It is both exciting and sobering that this paper demonstrates human activity is influencing the levels of a crucial nutrient in the heart of the open ocean.
New research published in PNAS this week suggests that human-derived iron entering the ocean from burning fossil fuels could have an impact on the global climate, as well as marine life.
Iron contained in fossil fuels which is burned in Asia, is carried East by midlatitude winds, and deposited all across the North Pacific.
Iron is a natural fertilizer, and can fuel the growth of tiny marine plants called phytoplankton, which form the base of the marine food chain. By fuelling blooms of phytoplankton, which then absorb carbon from the atmosphere and take it down into the ocean as they sink, iron forms an important part of the global carbon cycle.
By comparing isotope ratios and concentrations of iron in water samples from the North Pacific, this research is the first in the Pacific to show the presence of iron derived from human activity in the ocean.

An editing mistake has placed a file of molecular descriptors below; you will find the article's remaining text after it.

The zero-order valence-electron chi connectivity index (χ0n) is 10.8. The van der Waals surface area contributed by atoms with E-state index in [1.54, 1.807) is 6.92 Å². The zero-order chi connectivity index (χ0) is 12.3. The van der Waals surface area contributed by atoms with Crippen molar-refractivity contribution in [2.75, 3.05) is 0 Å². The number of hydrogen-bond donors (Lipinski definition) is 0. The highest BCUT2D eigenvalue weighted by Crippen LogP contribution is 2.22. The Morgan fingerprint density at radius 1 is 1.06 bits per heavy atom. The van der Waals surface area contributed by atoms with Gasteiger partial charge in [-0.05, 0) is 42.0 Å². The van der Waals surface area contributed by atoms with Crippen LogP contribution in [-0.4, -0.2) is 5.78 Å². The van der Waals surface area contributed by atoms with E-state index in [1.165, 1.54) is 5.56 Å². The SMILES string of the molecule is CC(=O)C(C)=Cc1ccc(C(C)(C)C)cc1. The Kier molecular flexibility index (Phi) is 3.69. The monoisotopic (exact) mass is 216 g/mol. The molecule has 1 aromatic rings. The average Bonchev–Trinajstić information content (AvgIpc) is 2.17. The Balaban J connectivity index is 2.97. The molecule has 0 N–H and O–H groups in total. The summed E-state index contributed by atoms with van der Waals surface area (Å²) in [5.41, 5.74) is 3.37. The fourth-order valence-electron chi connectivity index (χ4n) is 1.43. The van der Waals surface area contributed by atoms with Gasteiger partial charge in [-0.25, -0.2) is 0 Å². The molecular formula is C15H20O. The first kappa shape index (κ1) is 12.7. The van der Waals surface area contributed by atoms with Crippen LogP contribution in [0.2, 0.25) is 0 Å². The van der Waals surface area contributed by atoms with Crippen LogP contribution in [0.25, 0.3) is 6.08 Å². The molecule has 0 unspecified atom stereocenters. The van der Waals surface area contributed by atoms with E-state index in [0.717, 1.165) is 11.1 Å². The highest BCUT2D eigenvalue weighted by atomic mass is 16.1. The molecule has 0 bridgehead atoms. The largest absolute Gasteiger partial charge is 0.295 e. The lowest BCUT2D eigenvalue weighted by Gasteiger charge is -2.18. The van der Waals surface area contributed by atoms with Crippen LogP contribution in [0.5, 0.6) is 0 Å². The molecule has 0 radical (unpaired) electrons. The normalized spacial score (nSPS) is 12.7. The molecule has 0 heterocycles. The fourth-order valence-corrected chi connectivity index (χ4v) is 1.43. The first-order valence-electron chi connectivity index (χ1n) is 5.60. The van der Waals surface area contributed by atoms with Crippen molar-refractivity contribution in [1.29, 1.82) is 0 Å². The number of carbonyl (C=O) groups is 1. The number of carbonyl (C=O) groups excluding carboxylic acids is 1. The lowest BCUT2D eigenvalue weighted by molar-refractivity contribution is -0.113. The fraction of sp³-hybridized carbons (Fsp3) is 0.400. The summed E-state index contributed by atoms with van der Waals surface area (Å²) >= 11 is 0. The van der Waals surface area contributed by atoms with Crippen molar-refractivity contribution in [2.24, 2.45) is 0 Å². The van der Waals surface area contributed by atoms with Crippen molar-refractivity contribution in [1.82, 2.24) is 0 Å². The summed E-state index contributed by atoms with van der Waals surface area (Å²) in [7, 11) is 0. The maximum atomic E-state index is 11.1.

NOC author Dr B.B. Cael participated in the study and helped conceive the modelling portion of the work, helping to translate the field data into large-scale ocean implications.
Commenting on the study, he said, “It is both exciting and sobering that this paper demonstrates human activity is influencing the levels of a crucial nutrient in the heart of the open ocean. This demonstrates another way that fossil fuel burning can disrupt natural ecosystems far (thousands of miles/kilometers) away.”
The water samples were gathered as part of the Simons Foundation’s ‘Gradients’ oceanographic program during a research expedition on board RV Kilo Moana operated by the University of Hawaii as a part of the University-National Oceanographic Laboratory System fleet ship in May 2017.